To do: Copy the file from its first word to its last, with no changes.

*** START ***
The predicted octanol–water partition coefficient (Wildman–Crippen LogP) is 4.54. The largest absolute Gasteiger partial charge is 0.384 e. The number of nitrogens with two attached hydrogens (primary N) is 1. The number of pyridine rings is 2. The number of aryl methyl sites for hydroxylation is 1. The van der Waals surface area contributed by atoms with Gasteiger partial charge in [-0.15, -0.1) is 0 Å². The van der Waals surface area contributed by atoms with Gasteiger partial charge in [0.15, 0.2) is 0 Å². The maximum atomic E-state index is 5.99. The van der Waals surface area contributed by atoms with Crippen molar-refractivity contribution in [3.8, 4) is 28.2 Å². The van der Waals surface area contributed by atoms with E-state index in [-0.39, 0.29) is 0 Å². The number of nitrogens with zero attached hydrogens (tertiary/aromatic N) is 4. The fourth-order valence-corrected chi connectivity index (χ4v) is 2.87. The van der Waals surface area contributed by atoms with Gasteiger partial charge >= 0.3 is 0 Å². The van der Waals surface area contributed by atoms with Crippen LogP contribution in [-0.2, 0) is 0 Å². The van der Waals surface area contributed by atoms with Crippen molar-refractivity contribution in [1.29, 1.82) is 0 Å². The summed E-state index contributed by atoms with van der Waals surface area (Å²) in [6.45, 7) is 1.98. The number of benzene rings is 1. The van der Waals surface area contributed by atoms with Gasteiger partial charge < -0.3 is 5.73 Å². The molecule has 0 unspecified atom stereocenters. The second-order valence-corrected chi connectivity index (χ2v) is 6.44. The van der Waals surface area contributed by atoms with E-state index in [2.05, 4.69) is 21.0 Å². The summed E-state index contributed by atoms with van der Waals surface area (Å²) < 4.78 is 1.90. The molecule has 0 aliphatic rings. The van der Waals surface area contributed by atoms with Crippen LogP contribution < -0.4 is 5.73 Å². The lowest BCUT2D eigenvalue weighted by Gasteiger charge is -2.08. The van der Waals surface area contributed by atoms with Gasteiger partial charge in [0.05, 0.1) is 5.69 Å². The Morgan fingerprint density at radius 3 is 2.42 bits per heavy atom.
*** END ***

The predicted octanol–water partition coefficient (Wildman–Crippen LogP) is 4.54. The largest absolute Gasteiger partial charge is 0.384 e. The number of nitrogens with two attached hydrogens (primary N) is 1. The number of pyridine rings is 2. The number of aryl methyl sites for hydroxylation is 1. The van der Waals surface area contributed by atoms with Gasteiger partial charge in [-0.15, -0.1) is 0 Å². The van der Waals surface area contributed by atoms with Gasteiger partial charge in [0.15, 0.2) is 0 Å². The maximum atomic E-state index is 5.99. The van der Waals surface area contributed by atoms with Crippen molar-refractivity contribution in [3.8, 4) is 28.2 Å². The van der Waals surface area contributed by atoms with E-state index in [-0.39, 0.29) is 0 Å². The number of nitrogens with zero attached hydrogens (tertiary/aromatic N) is 4. The fourth-order valence-corrected chi connectivity index (χ4v) is 2.87. The van der Waals surface area contributed by atoms with Gasteiger partial charge >= 0.3 is 0 Å². The van der Waals surface area contributed by atoms with Crippen LogP contribution in [-0.2, 0) is 0 Å². The van der Waals surface area contributed by atoms with Crippen molar-refractivity contribution in [1.29, 1.82) is 0 Å². The summed E-state index contributed by atoms with van der Waals surface area (Å²) in [6.45, 7) is 1.98. The number of benzene rings is 1. The van der Waals surface area contributed by atoms with Gasteiger partial charge < -0.3 is 5.73 Å². The molecule has 0 unspecified atom stereocenters. The second-order valence-corrected chi connectivity index (χ2v) is 6.44. The van der Waals surface area contributed by atoms with E-state index in [2.05, 4.69) is 21.0 Å². The summed E-state index contributed by atoms with van der Waals surface area (Å²) < 4.78 is 1.90. The molecule has 0 aliphatic rings. The van der Waals surface area contributed by atoms with Crippen LogP contribution < -0.4 is 5.73 Å². The lowest BCUT2D eigenvalue weighted by Gasteiger charge is -2.08. The van der Waals surface area contributed by atoms with Gasteiger partial charge in [0.05, 0.1) is 5.69 Å². The Morgan fingerprint density at radius 3 is 2.42 bits per heavy atom.